BBC NEWS Americas Africa Europe Middle East South Asia Asia Pacific Spanish Portuguese Caribbean
BBCi NEWS   SPORT   WEATHER   WORLD SERVICE   A-Z INDEX     

BBC News World Edition
 You are in: Americas  
News Front Page
Africa
Americas
Asia-Pacific
Europe
Middle East
South Asia
UK
Business
Entertainment
Science/Nature
Technology
Health
-------------
Talking Point
-------------
Country Profiles
In Depth
-------------
Programmes
-------------
BBC Sport
BBC Weather
SERVICES
-------------
LANGUAGES
EDITIONS
Tuesday, 4 February, 2003, 19:07 GMT
Analysis: Dignity boosts President Bush
The president sought to bind the nation's wounds

President George W Bush travelled to Houston to show his respect for the astronauts who perished in the Columbia shuttle disaster, and take part in a memorial service with the families of the lost crew members.

"They go in peace for all mankind, and all mankind is in their debt," he told the nation in words tinged with deep emotion.

The president's job is to comfort the families and the nation and provide them context that helps them in their grief

Presidential Advisor Karen Hughes
It is the second time in the week that the President has addressed Americans on the loss of the Columbia.

Mr Bush's prompt response to the disaster, and dignified words of comfort, have boosted his standing on the eve of a possible war.

While the administration has made it clear that it will not be deterred from its timetable on Iraq, the tragedy has provided the president with an opportunity to bind together a nation which is still divided over his approach to foreign and domestic policy.

Space travel will go on: George W Bush
"Part of the president's job is to comfort the families and the nation and provide them context that helps them in their grief," said presidential adviser Karen Hughes, who helped to write the State of the Union speech.

The country is still nervous about the possibility of further terrorist incidents, and worried about possible casualties in the event of military action in the Gulf - all of which made the Columbia disaster cast a longer shadow than the loss of the Challenger 17 years ago.

"I think the country is looking for a little help and a little uplift and in midst of this sombre occasion," said former Reagan speechwriter Ken Khachigian.

Mr Bush hopes to give Americans a sense of purpose, a belief that they are engaging in a higher calling, and he believes that the space programme furthers a noble aim: the discovery and exploration of the universe for the benefit all mankind.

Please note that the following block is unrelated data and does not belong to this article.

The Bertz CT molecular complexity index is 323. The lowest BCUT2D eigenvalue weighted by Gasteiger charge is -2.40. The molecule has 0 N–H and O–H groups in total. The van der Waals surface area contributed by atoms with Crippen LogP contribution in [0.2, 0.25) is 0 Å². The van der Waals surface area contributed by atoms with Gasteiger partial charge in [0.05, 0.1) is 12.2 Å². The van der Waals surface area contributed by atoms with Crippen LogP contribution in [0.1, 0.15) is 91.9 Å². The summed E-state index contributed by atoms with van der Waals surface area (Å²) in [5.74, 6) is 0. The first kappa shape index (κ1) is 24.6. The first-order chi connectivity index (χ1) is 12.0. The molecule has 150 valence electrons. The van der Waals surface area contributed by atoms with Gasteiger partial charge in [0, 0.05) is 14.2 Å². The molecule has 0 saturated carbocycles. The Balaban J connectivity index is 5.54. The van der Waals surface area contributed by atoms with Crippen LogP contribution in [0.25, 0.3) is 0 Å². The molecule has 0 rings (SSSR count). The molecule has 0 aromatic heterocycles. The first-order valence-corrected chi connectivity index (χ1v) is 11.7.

"America's space programme will go on. It is a desire within the human heart," he told the families and workers at the Johnson Space Centre in Houston.

Approval ratings

Mr Bush's State of the Union speech last week was less effective in inspiring the nation.

According to opinion polls, his overall public approval rating was unchanged, and he received lower approval ratings for his handling of the economy.

But this time Mr Bush seems to have learned the lesson of September 11, which became the defining moment of his presidency after a shaky start.

Polls show over 80% backing for the space programme, vindicating Mr Bush's approach.

In this context, it has made it harder for Democrats to carry on with politics as usual, and on Monday Senate Democratic leader Tom Daschle cancelled a press conference called to fight Mr Bush's nomination of a conservative judge.

Backing Nasa

The President also has another purpose in mind by devoting so much time to the Columbia tragedy.

He wants to demonstrate his support for Nasa, an organisation under siege after the disaster.

George Bush demands intense loyalty from his staff and supporters, and in return he is prepared to give them his full backing.

On Monday he summoned the head of the Nasa, Sean O'Keefe, to the White House, and told him that "you make us proud."

In contrast to the Challenger disaster, Mr Bush has made it clear that he has no intention of creating a presidential commission to investigate the disaster, leaving it instead to Nasa to create its own independent panel.

Although the space programme is a civilian one, many of the astronauts are former members of the US military, and the investigating panel will be dominated by military figures.

And Mr Bush's attitude may also be influenced by the possibility that in a few weeks he may have the heavy responsibility of sending American troops in the Gulf into a war.

Those troops also will have to face significant risks and possible losses in a cause Mr Bush believes to be just - defeating evil and promoting freedom throughout the world.

And, if it comes to war, the president will want the nation to give those troops the same unconditional backing - and to set that campaign in terms of a higher moral purpose.


Key stories

Reaction

Analysis

Background

AUDIO VIDEO

TALKING POINT
See also:

04 Feb 03 | Science/Nature
Internet links:


The BBC is not responsible for the content of external internet sites

Links to more Americas stories are at the foot of the page.


 E-mail this story to a friend

Links to more Americas stories

© BBC ^^ Back to top

News Front Page | Africa | Americas | Asia-Pacific | Europe | Middle East |
South Asia | UK | Business | Entertainment | Science/Nature |
Technology | Health | Talking Point | Country Profiles | In Depth |
Programmes